So I’ve known this concrete tube was near the house I grew up in all my life but I really never gave it a second thought. Growing up near a Minuteman II ICBM (cool wikipedia read) seems strange now but it was as normal as tractor ownership among the residents of Meade County, South Dakota.
We knew they were bad and we knew we never wanted to see them leave the bunker but besides Air Force guys driving too fast around on the gravel roads and a few war games here and there in our pastures, life around these quarter acre fenced in rocket launch pads was as normal as it could be to a grade schooler.
I believe I was 12 when they took old H-7 out, dismantled it and imploded the silo after the first START treaty was signed but the fence still stands to this day along with an odd cement cylinder about 200 yards away still capped with rusting steel lid with the paint flaking away still containing barely visible writing warning any who may encounter this cold war relic that “Under Penalty of the US Government, Do Not Remove”
This lonesome sentinel still guarding the prairie and reminding us a bygone era of paranoia and mutually assured destruction rekindled my attention on a recent trip home. With some research and a friend in very high places I was able to learn that what we were dealing with here is called an Azimuth Marker.
After reading about Azimuth on Wikipedia I have more questions than answers but here is what i found.
An azimuth, meaning “a way, a part, or quarter is an angular measurement in a spherical coordinate system. The vector from an observer to a point of interest is projected perpendicularly onto a reference plane; the angle between the projected vector and a reference vector on the reference plane is called the azimuth.
An example is the position of a star in the sky. The star is the point of interest, the reference plane is the horizon or the surface of the sea, and the reference vector points north. The azimuth is the angle between the north vector and the perpendicular projection of the star down onto the horizon.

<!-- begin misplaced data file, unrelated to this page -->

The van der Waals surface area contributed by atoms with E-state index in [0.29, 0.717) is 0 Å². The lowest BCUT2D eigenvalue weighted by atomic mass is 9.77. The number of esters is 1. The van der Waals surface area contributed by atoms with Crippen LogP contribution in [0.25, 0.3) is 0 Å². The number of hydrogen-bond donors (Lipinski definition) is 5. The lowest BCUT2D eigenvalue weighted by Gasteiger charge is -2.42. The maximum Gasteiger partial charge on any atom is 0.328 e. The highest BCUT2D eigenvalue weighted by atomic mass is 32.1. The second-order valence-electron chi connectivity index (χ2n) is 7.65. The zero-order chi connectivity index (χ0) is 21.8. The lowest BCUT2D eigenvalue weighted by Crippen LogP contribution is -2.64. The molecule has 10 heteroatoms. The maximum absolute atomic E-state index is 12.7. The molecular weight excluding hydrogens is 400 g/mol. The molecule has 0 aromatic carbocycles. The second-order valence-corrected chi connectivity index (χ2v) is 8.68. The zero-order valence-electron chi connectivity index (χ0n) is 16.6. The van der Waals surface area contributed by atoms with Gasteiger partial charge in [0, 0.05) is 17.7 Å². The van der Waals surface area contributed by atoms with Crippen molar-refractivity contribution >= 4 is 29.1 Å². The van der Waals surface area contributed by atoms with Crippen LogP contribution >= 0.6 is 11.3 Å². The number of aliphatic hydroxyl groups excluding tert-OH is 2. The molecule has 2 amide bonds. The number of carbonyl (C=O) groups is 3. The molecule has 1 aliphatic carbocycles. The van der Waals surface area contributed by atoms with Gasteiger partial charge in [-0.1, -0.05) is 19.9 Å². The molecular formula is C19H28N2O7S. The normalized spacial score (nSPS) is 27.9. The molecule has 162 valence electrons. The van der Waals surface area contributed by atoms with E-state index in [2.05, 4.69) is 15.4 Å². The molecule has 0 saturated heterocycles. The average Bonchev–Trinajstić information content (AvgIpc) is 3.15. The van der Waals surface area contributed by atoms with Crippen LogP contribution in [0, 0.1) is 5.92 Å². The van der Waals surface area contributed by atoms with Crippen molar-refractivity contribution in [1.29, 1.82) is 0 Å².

But basically if you are looking to launch a missiles from one side of the globe to the other (spherical navigation) Azimuth is pretty damn important.
To further expound on the purpose of the concrete azimuth markers, the early Minuteman and Minuteman II systems included an actual sighting tube located down in the silo equipment room area.
The early Minuteman of which this one was, was aimed, or aligned with Polaris (The North Star) and also pointed North towards it’s then intended target. (Not Canada)
The azimuth (or alignment markers as they were commonly called) were located from 1,000 to 1,500 feet from a missile silo. This distance was the optimal distance to reduce optical error. The monuments were constructed of reinforced concrete, averaged 4 feet to 10 feet above ground, and were buried at least 10 feet in the ground.
To properly align, or sight-in the missile, a very accurate surveying instrument called a theodolite was used, which measured azimuth, degrees, minutes, seconds, arc, etc.
So before we all had GPS on our phones (and missiles) our country had the ability to launch a spaceship sized rocket from Western South Dakota out of our atmosphere, over the North Pole bringing three 500 kiloton warheads each down into Russia undoubtedly bringing unimaginable destruction and the end of modern civilization with it and they were aiming it with a scope.
And the scope looks like this. (pictures below)
There are still 450 of these bad boys buried around the great plains, I wonder if the air force even has that many Theodolites left?
If you didn’t happen to grow up playing cowboys and indians around a Nuclear missile silo and would like to find out more information about the Minuteman II or the history of the biggest, baddest part of our Nuclear Triad you can visit the National Historic Site off Interstate 90 Exit 131 in Western South Dakota near Badlands National Park, or visit them on the web at http://www.nps.gov/mimi/index.htm
* Parts of this post totally plagiarized from people who understand this stuff.
* Photos taken with iPhone 5 near Hereford, South Dakota